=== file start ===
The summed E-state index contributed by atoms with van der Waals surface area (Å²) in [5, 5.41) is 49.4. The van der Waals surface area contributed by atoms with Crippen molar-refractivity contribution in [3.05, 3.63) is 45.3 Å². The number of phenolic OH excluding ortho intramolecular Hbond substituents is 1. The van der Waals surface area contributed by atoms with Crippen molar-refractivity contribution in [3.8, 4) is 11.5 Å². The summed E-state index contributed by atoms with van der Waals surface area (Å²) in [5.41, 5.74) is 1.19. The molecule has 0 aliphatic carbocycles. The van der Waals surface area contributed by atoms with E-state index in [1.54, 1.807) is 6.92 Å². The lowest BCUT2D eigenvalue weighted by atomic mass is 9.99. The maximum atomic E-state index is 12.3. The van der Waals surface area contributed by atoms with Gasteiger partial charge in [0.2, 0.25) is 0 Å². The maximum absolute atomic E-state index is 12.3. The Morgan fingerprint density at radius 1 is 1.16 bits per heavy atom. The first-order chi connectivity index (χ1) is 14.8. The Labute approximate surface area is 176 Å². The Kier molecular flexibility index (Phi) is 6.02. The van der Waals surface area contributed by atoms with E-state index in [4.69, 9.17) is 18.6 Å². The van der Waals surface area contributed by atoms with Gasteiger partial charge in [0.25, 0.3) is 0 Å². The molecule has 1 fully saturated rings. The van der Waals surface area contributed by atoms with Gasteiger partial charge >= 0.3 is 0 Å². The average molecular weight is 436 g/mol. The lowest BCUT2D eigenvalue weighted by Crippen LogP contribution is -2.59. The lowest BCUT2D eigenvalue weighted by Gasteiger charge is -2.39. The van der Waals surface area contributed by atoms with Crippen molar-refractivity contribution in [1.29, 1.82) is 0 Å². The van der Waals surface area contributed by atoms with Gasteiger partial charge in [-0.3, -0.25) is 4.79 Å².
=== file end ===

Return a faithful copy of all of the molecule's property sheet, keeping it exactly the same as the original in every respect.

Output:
The summed E-state index contributed by atoms with van der Waals surface area (Å²) in [5, 5.41) is 49.4. The van der Waals surface area contributed by atoms with Crippen molar-refractivity contribution in [3.05, 3.63) is 45.3 Å². The number of phenolic OH excluding ortho intramolecular Hbond substituents is 1. The van der Waals surface area contributed by atoms with Crippen molar-refractivity contribution in [3.8, 4) is 11.5 Å². The summed E-state index contributed by atoms with van der Waals surface area (Å²) in [5.41, 5.74) is 1.19. The molecule has 0 aliphatic carbocycles. The van der Waals surface area contributed by atoms with E-state index in [1.54, 1.807) is 6.92 Å². The lowest BCUT2D eigenvalue weighted by atomic mass is 9.99. The maximum atomic E-state index is 12.3. The van der Waals surface area contributed by atoms with Gasteiger partial charge in [0.2, 0.25) is 0 Å². The maximum absolute atomic E-state index is 12.3. The Morgan fingerprint density at radius 1 is 1.16 bits per heavy atom. The first-order chi connectivity index (χ1) is 14.8. The Labute approximate surface area is 176 Å². The Kier molecular flexibility index (Phi) is 6.02. The van der Waals surface area contributed by atoms with E-state index in [4.69, 9.17) is 18.6 Å². The van der Waals surface area contributed by atoms with Gasteiger partial charge in [0.25, 0.3) is 0 Å². The molecule has 1 fully saturated rings. The van der Waals surface area contributed by atoms with Gasteiger partial charge >= 0.3 is 0 Å². The average molecular weight is 436 g/mol. The lowest BCUT2D eigenvalue weighted by Crippen LogP contribution is -2.59. The lowest BCUT2D eigenvalue weighted by Gasteiger charge is -2.39. The van der Waals surface area contributed by atoms with Crippen molar-refractivity contribution in [1.29, 1.82) is 0 Å². The van der Waals surface area contributed by atoms with Gasteiger partial charge in [-0.3, -0.25) is 4.79 Å².